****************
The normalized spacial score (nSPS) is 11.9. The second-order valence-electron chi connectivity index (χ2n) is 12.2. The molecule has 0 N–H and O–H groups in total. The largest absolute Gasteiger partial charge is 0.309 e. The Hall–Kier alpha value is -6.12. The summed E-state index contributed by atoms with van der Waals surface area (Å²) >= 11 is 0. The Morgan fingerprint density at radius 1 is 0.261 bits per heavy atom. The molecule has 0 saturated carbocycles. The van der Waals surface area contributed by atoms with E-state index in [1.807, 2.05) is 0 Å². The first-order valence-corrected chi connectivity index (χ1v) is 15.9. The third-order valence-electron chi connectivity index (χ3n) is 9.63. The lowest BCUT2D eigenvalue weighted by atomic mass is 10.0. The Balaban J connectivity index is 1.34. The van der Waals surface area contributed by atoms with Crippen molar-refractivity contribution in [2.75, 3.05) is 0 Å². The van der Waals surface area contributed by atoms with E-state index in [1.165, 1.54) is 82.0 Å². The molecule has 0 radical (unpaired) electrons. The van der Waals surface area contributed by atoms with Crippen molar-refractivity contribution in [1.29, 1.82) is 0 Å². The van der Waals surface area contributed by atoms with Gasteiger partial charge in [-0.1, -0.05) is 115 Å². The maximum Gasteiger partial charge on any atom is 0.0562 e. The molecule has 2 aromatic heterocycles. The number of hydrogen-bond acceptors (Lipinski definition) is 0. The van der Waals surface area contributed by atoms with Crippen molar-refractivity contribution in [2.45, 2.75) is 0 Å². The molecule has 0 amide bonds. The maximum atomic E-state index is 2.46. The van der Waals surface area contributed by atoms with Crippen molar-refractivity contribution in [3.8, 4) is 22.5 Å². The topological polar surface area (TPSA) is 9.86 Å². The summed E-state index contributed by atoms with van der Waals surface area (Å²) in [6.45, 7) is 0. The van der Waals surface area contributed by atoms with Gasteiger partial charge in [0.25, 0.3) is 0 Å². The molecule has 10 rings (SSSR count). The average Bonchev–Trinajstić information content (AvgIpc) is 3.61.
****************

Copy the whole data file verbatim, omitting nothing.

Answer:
The normalized spacial score (nSPS) is 11.9. The second-order valence-electron chi connectivity index (χ2n) is 12.2. The molecule has 0 N–H and O–H groups in total. The largest absolute Gasteiger partial charge is 0.309 e. The Hall–Kier alpha value is -6.12. The summed E-state index contributed by atoms with van der Waals surface area (Å²) >= 11 is 0. The Morgan fingerprint density at radius 1 is 0.261 bits per heavy atom. The molecule has 0 saturated carbocycles. The van der Waals surface area contributed by atoms with E-state index in [1.807, 2.05) is 0 Å². The first-order valence-corrected chi connectivity index (χ1v) is 15.9. The third-order valence-electron chi connectivity index (χ3n) is 9.63. The lowest BCUT2D eigenvalue weighted by atomic mass is 10.0. The Balaban J connectivity index is 1.34. The van der Waals surface area contributed by atoms with Crippen molar-refractivity contribution in [2.75, 3.05) is 0 Å². The van der Waals surface area contributed by atoms with E-state index in [1.165, 1.54) is 82.0 Å². The molecule has 0 radical (unpaired) electrons. The van der Waals surface area contributed by atoms with Crippen molar-refractivity contribution in [1.29, 1.82) is 0 Å². The van der Waals surface area contributed by atoms with Gasteiger partial charge in [-0.1, -0.05) is 115 Å². The maximum Gasteiger partial charge on any atom is 0.0562 e. The molecule has 2 aromatic heterocycles. The number of hydrogen-bond acceptors (Lipinski definition) is 0. The van der Waals surface area contributed by atoms with Crippen molar-refractivity contribution in [2.45, 2.75) is 0 Å². The molecule has 0 amide bonds. The maximum atomic E-state index is 2.46. The van der Waals surface area contributed by atoms with Crippen molar-refractivity contribution in [3.8, 4) is 22.5 Å². The topological polar surface area (TPSA) is 9.86 Å². The summed E-state index contributed by atoms with van der Waals surface area (Å²) in [6.45, 7) is 0. The van der Waals surface area contributed by atoms with Gasteiger partial charge in [0.25, 0.3) is 0 Å². The molecule has 10 rings (SSSR count). The average Bonchev–Trinajstić information content (AvgIpc) is 3.61.